Recall Roundup: October 2014

2014 will go down in the record books as the year of the recall. General Motors (GM) has led the way, issuing recalls affecting 30 million vehicles before the year was half gone. Close scrutiny by the NHTSA, a much-publicized internal cover up resulting in 27 confirmed deaths thus far, and strong media interest has kept recalls as one of the top stories. Competing automakers are also recalling vehicles, as the government shines the spotlight brighter than ever.

Recent Recalls

The following are among the most recent recalls announced and what they mean to you, the car owner.

Toyota has had its share of major recalls this year. This week, it recalled more than 1.75 million vehicles, including at last 750 million Toyota and Lexus sedans. The affected sedans are equipped with faulty fuel pipes that may leak, raising the risk of fire. It was the fourth international recall of at least one million vehicles made by Toyota this year reports Bloomberg.

Jeep Grand Cherokee Recall.

Select Jeep Grand Cherokee models powered by a 3.6-liter engine are under recall.

On Thursday, Chrysler recalled 907,000 Chrysler, Dodge and Jeep vehicles. The recall included 470,000 Jeep Grand Cherokees; Dodge Challengers, Chargers and Durangos; and the Chrysler 300. The affected 2011 to 2014 model year vehicles are powered by a 3.6-liter V-6 engine with alternators that can fail, causing them to stall without warning. Another 437,000 2011 to 2013 Jeep Wranglers are prone to having water enter the heated side mirror wiring and cause a short reports WXYZ Detroit.

It isn’t every day that you will find yourself driving down the road and the hood suddenly flies open. That’s a possibility for owners of more than 220,000 Nissan Altimas, 2013 model year sedans only. Nissan explained to the National Highway Traffic Safety Administration (NHTSA) that “interference between the hood inner panel and the secondary latch lever, in combination with debris and corrosion, may cause the secondary hood latch to bind and remain in the unlatched position when the hood is closed.” As you might expect, a hood that flies up while you’re moving down the highway could cause you to crash.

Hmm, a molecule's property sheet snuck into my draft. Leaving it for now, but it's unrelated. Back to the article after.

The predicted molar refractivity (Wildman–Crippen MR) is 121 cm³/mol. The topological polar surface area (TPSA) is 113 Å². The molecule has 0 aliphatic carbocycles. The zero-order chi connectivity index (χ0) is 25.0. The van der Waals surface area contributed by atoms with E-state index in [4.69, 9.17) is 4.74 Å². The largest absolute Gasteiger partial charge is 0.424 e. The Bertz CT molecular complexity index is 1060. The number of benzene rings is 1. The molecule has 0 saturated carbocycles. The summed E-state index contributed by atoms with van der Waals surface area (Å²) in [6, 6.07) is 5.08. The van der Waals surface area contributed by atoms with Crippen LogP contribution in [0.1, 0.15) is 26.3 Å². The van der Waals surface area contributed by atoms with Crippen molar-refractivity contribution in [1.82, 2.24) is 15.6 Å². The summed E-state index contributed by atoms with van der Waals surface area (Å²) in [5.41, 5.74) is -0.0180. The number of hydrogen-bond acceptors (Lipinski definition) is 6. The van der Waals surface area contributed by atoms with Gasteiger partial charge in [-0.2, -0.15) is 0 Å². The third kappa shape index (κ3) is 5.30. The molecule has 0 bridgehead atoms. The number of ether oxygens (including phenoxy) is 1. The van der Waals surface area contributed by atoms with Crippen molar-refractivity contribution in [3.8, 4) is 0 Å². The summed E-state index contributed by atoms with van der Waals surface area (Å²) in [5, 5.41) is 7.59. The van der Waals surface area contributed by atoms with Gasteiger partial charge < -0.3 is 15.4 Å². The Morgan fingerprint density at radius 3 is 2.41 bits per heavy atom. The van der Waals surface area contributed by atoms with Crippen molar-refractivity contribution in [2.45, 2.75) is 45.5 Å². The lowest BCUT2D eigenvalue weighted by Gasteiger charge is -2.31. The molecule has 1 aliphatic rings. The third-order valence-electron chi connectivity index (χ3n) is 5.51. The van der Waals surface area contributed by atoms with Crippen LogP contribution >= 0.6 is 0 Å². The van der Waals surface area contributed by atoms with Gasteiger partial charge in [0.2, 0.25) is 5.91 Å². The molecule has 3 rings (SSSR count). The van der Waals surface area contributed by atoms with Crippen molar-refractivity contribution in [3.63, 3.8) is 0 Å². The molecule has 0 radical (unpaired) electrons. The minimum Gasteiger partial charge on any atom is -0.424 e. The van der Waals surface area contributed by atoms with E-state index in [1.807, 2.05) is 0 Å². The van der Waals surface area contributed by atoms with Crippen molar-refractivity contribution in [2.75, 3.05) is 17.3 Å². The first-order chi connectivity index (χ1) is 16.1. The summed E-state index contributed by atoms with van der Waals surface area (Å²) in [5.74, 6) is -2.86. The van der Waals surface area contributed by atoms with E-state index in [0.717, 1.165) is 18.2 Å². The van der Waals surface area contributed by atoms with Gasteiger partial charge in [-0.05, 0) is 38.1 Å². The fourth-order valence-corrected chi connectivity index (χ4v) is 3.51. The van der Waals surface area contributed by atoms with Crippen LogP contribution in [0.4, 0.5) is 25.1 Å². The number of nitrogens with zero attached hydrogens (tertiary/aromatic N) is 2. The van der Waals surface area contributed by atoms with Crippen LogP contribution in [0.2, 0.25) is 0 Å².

Mitsubishi has launched a recall of certain 2008 to 2011 model year vehicles, each powered by 4B1 engines. Those engines have an engine pulley that may experience unusual wear, causing the belt arrangement to fail, leading to engine stalling reports CBS New York. Affected models include: Lancer, Lancer Evolution and Outlander (2008 to 2011), Lancer Sportback (2009 to 2011) and 2011 Outlander Sport vehicles. Mitsubishi will replace the drive belt with a rubber belt. If the drive pulley shows excessive wear, it will be replaced as well.

At the beginning of this month, the Ford Motor Company announced a recall for nearly 750,000 Ford C-Max, Fusion and Escape vehicles as well as the Lincoln MKZ for problems with the Restraint Control Module or RCM. The RCM in the affected vehicles may crack. Further, when exposed to humidity, circuits on the printed circuit board may short. If a short circuit occurs, an airbag may fail to deploy says Ford.

If you are the owner of a 2005 to 2011 Toyota Tacoma PreRunner and 44 vehicle, the fuel tank is at risk of puncture, what can lead to a fire. Due to stress or corrosion, the leaf springs may fracture. If that happens while you are driving, the spring could move out of position and make contact with the fuel tank, leading to a possible fuel leak.

Other Recalls

Besides the mentioned recalls, the NHTSA has served notice of recalls for other vehicles to include: the 2014 Dodge Ram Promaster, Chevrolet Spark, Cadillac SRX, Saab 9-4X, Chevrolet Caprice and the Ram C/V Tradesman. Visit the NHTSA’s Recalls Defects section to find out if your vehicle has been recalled. You can also learn if a previously recalled vehicle has been repaired by conducting a vehicle identification number (VIN) search to uncover that information.

See AlsoTakata Recalls to Pace Yet Another Record Year

1 thought on “Recall Roundup: October 2014”

Leave a Comment